Overall I give Gold Star Chili a 3.75 out of 5. Gold Star seems to have the savory and sweet spices down, only thing it is missing is a dash of heat. While they might not get my highest rating, I enjoyed the coneys enough that I don't have a problem with their claim of  "The Flavor of Cincinnati".

Alison's Review

It amazing to think that I've been in Cincinnati over 5 years without ever stepping foot into a Gold Star. And I must say that I was taken by surprise by this chili. Since Gold Star is the biggest chain of chili parlors in Cincinnati, and Cincinnati-style chili is notoriously sweet, I was expecting a very sweet chili sauce. This was not the case. Yes, there was sweetness, but only as a mild undertone. A couple of the previous parlors we've visited had much sweeter chili (Blue Ash and Pleasant Ridge). But Gold Star is set apart from the other less sweet, more savory chilis we've sampled (Dixie, Camp Washington, Chili Time) in that the prominent flavors are not garlic and onion but rather mustard and black pepper. There was no heat level. This was a very different chili from anything I've tasted to date.

The other winning ingredient in the Gold Star cheese coney is the Bluegrass hot dog. Though it was steamed rather than grilled, it was quite flavorful. The cheese, bun, mustard, and onions were of good quality and proportion to bring together a satisfactory cheese coney.

Though I'd prefer a little more complexity and kick to the chili recipe, this is definetly a product I'd revisit.  I give Gold Star Chili a 3.75 out of 5.

Gold Star Chili on Urbanspoon


  1. The hot dogs there are FAR better than Skyline!

  2. yeah so far I would probably rank the dogs at Gold Star as the best.

  3. In order to get the best flavor to judge Gold Star, you need to have one at the Belleview,KY Gold Star. I have enjoyed Cincinnati chili for almost 40 years and their coneys, ways, and chili itself, are the best I've had so far. The chili just tastes better at this location. they have a wall full of awards and trophies that seem to back that up. I have been to many of the places on your quest, and this place...and of course the original camp washington chili are the two standouts in the area.

  4. What I meant about Camp... The old building was like a time warp, I hit that place HARD back in the 80's and 90's. they had been serving chili 24 hrs a day 6 days a week and something like 18 hours on the 7th. The pots and kettles had a 40+ year constant seasoning and the chili had a distinct flavor.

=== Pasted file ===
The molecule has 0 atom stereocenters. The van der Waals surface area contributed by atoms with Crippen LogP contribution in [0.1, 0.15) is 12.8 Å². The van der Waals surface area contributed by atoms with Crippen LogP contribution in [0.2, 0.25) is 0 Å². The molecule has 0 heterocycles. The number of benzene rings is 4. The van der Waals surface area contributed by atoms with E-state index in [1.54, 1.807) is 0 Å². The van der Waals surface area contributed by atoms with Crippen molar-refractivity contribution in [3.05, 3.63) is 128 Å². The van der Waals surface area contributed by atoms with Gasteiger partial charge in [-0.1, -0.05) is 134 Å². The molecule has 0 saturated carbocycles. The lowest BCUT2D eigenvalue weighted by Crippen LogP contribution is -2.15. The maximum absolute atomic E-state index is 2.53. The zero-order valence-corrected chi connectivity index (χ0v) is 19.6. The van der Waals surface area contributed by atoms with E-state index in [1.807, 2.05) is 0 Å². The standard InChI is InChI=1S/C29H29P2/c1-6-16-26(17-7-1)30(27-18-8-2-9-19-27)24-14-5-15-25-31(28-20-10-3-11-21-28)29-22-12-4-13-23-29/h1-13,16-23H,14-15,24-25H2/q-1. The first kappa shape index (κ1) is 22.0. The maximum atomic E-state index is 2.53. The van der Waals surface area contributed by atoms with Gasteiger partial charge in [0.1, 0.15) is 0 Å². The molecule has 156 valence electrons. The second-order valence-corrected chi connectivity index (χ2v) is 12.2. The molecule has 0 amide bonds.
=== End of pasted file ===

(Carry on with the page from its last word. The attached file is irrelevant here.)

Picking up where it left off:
When they built the new place I noticed a difference in the taste and asked about the kitchen, it had all been updated.
    Still love it, but it lost some mojo in the transition. Maybe in time the magic will creep back in. I best keep eating it. ya think?
    BTW that gold star is kinda in a run down shopping center, but there are always a parking lot full of police cars because they know the secret too. There's always cops and a bunch of other chili lovers chowing down here, you simply have to check it out sometime.

  5. Thanks for the info about Belleview Gold Star. We aren't too far from Belleview so we will have to check it out sometime.

    1. Chili Rick's Bellevue location is definitely the best Gold Star location. I always order my cheese coneys heavy chili and light onion. They do it perfectly and they do NOT charge extra for the heavy chili. Other Gold Star locations do as does most independent parlors. Camp Washington charged me $2.68 for one this week. Gourmet Chili is the bargan at $1.80.

  6. Gold Star's taste and presentation vary from location to location. One thing I will admit that Skyline has the advantage is that they are more consistant from location to location. Gold Star is a crap shoot anymore, I have eaten at almost every Gold Star location and have had Great to Horrible and everything in between. When I found the Belleview store, I dismissed all other locations once I tasted this place's. Do yourself a favor and get down there, you will probably have to update your review after your meal. You just have to trust me on this one.